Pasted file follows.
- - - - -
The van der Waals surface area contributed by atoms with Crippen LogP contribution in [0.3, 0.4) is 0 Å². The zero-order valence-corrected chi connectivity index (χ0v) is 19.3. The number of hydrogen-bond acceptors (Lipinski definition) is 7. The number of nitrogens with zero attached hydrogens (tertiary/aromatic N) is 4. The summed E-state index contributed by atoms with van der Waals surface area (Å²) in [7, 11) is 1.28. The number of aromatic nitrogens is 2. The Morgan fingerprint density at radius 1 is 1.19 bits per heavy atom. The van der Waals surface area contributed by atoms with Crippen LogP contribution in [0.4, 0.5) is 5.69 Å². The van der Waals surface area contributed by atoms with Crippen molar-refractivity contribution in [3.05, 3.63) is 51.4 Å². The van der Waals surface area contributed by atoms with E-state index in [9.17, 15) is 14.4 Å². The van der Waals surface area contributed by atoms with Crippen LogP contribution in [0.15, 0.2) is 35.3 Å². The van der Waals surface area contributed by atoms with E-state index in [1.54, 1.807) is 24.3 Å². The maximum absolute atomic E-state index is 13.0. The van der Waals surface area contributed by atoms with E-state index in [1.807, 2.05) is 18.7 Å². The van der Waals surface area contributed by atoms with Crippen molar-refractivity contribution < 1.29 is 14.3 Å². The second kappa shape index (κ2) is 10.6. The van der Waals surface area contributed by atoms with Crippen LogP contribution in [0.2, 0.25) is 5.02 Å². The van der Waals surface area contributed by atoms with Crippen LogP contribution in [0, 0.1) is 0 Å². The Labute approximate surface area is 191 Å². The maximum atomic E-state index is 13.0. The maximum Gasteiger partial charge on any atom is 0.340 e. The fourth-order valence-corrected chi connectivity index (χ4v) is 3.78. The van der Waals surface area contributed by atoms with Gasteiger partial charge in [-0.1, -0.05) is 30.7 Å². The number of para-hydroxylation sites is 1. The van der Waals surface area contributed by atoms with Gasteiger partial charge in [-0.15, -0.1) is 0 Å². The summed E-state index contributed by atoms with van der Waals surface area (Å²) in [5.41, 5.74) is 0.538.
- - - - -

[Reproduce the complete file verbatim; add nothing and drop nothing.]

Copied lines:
The van der Waals surface area contributed by atoms with Crippen LogP contribution in [0.3, 0.4) is 0 Å². The zero-order valence-corrected chi connectivity index (χ0v) is 19.3. The number of hydrogen-bond acceptors (Lipinski definition) is 7. The number of nitrogens with zero attached hydrogens (tertiary/aromatic N) is 4. The summed E-state index contributed by atoms with van der Waals surface area (Å²) in [7, 11) is 1.28. The number of aromatic nitrogens is 2. The Morgan fingerprint density at radius 1 is 1.19 bits per heavy atom. The van der Waals surface area contributed by atoms with Crippen LogP contribution in [0.4, 0.5) is 5.69 Å². The van der Waals surface area contributed by atoms with Crippen molar-refractivity contribution in [3.05, 3.63) is 51.4 Å². The van der Waals surface area contributed by atoms with E-state index in [9.17, 15) is 14.4 Å². The van der Waals surface area contributed by atoms with Crippen LogP contribution in [0.15, 0.2) is 35.3 Å². The van der Waals surface area contributed by atoms with E-state index in [1.54, 1.807) is 24.3 Å². The maximum absolute atomic E-state index is 13.0. The van der Waals surface area contributed by atoms with E-state index in [1.807, 2.05) is 18.7 Å². The van der Waals surface area contributed by atoms with Crippen molar-refractivity contribution < 1.29 is 14.3 Å². The second kappa shape index (κ2) is 10.6. The van der Waals surface area contributed by atoms with Crippen LogP contribution in [0.2, 0.25) is 5.02 Å². The van der Waals surface area contributed by atoms with Crippen LogP contribution in [0, 0.1) is 0 Å². The Labute approximate surface area is 191 Å². The maximum atomic E-state index is 13.0. The maximum Gasteiger partial charge on any atom is 0.340 e. The fourth-order valence-corrected chi connectivity index (χ4v) is 3.78. The van der Waals surface area contributed by atoms with Gasteiger partial charge in [-0.1, -0.05) is 30.7 Å². The number of para-hydroxylation sites is 1. The van der Waals surface area contributed by atoms with Gasteiger partial charge in [-0.15, -0.1) is 0 Å². The summed E-state index contributed by atoms with van der Waals surface area (Å²) in [5.41, 5.74) is 0.538.